Sun reportedly said that China is now in “a new situation and new tasks in epidemic prevention and control as the pathogenicity of the Omicron virus weakens, more people are vaccinated and experience in containing the virus is accumulated.”
Sun ordered the Commission to “improve diagnosis, testing, treatment and quarantine measures, strengthen immunization of the whole population, particularly the elderly, and step up the preparation of medications and other medical resources.”
“With the people at the centre, prevention and control work must steadily progress, policies continue to be optimised in small steps but without stopping,” the Hong Kong-based South China Morning Post quoted Sun as saying.
The Morning Post cited as particularly important Sun’s admission that the “omicron” variant of Chinese coronavirus causes less severe disease and death, taking it as an indication that the Communist Party is ready to ease the precautions it claims are necessary to save lives. In reality, according to the Chinese regime’s own numbers, its “zero Covid” lockdown strategy has killed more people than the virus itself.
The Hong Kong newspaper was not alone in its optimistic interpretation of her remarks. European, Middle Eastern, and American corporate news outlets claimed that Sun had hinted at a “relaxation” or “softening” of “zero Covid,” noting that China’s state coverage of her remarks did not use the phrase “zero Covid” at all. The BBC went so far as to tie Sun’s alleged easing of restrictions to the protests directly.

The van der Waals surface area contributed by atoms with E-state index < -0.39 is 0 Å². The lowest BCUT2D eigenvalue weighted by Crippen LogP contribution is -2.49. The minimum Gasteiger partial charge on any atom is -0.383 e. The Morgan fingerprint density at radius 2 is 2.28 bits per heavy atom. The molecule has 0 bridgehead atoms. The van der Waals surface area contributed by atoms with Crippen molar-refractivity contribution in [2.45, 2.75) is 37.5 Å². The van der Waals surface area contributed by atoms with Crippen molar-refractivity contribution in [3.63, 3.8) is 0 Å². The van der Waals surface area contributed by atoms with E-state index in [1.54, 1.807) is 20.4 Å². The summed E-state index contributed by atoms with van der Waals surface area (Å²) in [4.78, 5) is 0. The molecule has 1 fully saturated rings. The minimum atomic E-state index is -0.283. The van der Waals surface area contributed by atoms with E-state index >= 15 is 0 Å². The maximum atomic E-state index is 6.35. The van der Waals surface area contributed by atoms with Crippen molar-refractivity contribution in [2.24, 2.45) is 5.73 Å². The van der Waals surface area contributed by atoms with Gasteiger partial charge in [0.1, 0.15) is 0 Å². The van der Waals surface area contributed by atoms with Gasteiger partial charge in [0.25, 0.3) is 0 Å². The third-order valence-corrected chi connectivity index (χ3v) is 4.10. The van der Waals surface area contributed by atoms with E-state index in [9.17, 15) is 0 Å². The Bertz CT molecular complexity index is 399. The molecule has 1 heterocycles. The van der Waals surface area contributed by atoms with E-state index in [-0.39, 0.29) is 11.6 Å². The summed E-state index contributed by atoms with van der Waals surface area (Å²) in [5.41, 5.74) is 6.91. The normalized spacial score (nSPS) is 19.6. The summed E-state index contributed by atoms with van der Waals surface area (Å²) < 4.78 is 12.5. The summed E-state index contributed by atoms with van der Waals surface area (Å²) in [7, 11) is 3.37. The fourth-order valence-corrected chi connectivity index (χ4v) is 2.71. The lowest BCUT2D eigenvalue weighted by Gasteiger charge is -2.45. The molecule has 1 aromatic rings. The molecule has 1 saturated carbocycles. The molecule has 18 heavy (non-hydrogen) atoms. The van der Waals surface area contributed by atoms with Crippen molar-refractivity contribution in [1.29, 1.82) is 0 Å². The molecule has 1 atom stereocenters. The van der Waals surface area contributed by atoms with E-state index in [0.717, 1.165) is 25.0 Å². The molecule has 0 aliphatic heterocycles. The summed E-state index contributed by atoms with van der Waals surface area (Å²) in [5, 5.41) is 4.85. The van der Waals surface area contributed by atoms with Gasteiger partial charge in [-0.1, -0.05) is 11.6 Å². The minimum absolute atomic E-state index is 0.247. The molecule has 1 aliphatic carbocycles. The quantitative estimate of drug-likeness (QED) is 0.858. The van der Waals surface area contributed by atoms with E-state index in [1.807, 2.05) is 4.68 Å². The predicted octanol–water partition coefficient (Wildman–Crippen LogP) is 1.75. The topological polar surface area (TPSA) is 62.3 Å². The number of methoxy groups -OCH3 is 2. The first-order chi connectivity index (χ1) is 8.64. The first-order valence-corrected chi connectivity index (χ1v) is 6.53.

The coverage of Sun’s remarks greatly benefitted the Chinese economy – despite the senior official saying nothing about easing restrictions and, in fact, calling for “optimizing” them. Japan’s Nikkei reported a major “surge” in the value of Chinese stocks following Sun’s public appearance:
[Chinese] indexes opened higher on Thursday morning. The CSI300 climbed 1.78%, and the SZSE Component Index and the SSE Composite Index traded 1.66% and 1.04% higher. Hong Kong stocks also rallied, with the Hang Seng Tech Index climbing at one point over 4%, while the Hang Seng Index, the broad market measurement, also jumped 3% at the opening.